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Marimba & Vibraphone Duet marimba and vibraphone duet (marimba low c & vibraphone) - Level 5
Composed by Franz Liszt (1811-1886). Arranged by Tomer Yariv. Score and set of parts. Published by Innovative Percussion (IP.D-FL-LIB).
Item Number: IP.D-FL-LIB
Composer's Notes: Liszt once declared, "My sole ambition as a composer is to hurl my javelin into the infinite space of the future." Indeed, his works had many influences over composers and musicians of the 19th and the 20th centuries. Apparently, it had also an influence on the percussion scene and on PercaDu, leading for the arrangement of Liebestraume No. 3 in Ab Major by Tomer Yariv. Liebestraume No. 3 was originally a part of three Liebestraume written as songs. In the Liebestraume piano version, which Liszt also called nocturnes, Liszt moves in and out of the original musical text as he feels need to. It can be considered as split into three sections, each divided by a fast mini-cadenza. The same melody is used throughout the entire piece, each time varied, especially near the middle of the work, where the climax is reached. At the end, the piece dies down into a final chorded section.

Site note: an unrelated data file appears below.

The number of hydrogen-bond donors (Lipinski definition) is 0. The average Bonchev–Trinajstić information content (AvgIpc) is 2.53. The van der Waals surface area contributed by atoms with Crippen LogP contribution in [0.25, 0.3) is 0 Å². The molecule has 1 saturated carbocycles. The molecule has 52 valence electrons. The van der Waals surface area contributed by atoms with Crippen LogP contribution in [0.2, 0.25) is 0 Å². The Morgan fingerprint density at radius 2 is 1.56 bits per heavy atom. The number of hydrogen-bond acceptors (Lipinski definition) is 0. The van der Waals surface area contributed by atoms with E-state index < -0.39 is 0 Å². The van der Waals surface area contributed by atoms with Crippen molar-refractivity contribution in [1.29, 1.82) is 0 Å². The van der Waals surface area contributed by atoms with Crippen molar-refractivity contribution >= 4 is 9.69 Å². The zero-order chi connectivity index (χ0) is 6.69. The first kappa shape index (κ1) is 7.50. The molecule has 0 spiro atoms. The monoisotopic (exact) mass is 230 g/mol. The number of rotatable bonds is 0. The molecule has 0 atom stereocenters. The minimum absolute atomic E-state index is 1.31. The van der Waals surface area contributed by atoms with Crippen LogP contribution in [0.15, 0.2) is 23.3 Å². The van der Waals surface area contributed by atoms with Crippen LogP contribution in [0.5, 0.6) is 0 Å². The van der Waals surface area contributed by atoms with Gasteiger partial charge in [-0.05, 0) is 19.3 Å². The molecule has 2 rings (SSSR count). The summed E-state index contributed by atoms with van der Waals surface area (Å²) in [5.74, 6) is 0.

"Originally composed for solo piano, this arrangement is scored for vibraphone and 5.0-octave marimba duet. Written for the PercaDu percussion group, this work presents challenges to be met by advanced students and professional performers. Both parts require the performers to be comfortable with chordal and independent four-mallet techniques, with the marimba part requiring the greater amount of dexterity. Aside from technical complexities, the most significant challenge lies in addressing the rubato and flexibility with which the piano version is performed. Tomer Yariv scores much of the "right hand" material in the vibraphone, with the arpeggiated accompaniment in the marimba. While interpretation of this music by a single performer at the piano is difficult in its own right, extra special care must be taken here, as the hands are "split" between two performers. Both players must be in total agreement as to any use of rubato, without which the piece risks losing much of its character. This work is appropriate for an advanced college or a professional percussion ensemble." - Jason Baker, Percussive Notes July 2010.
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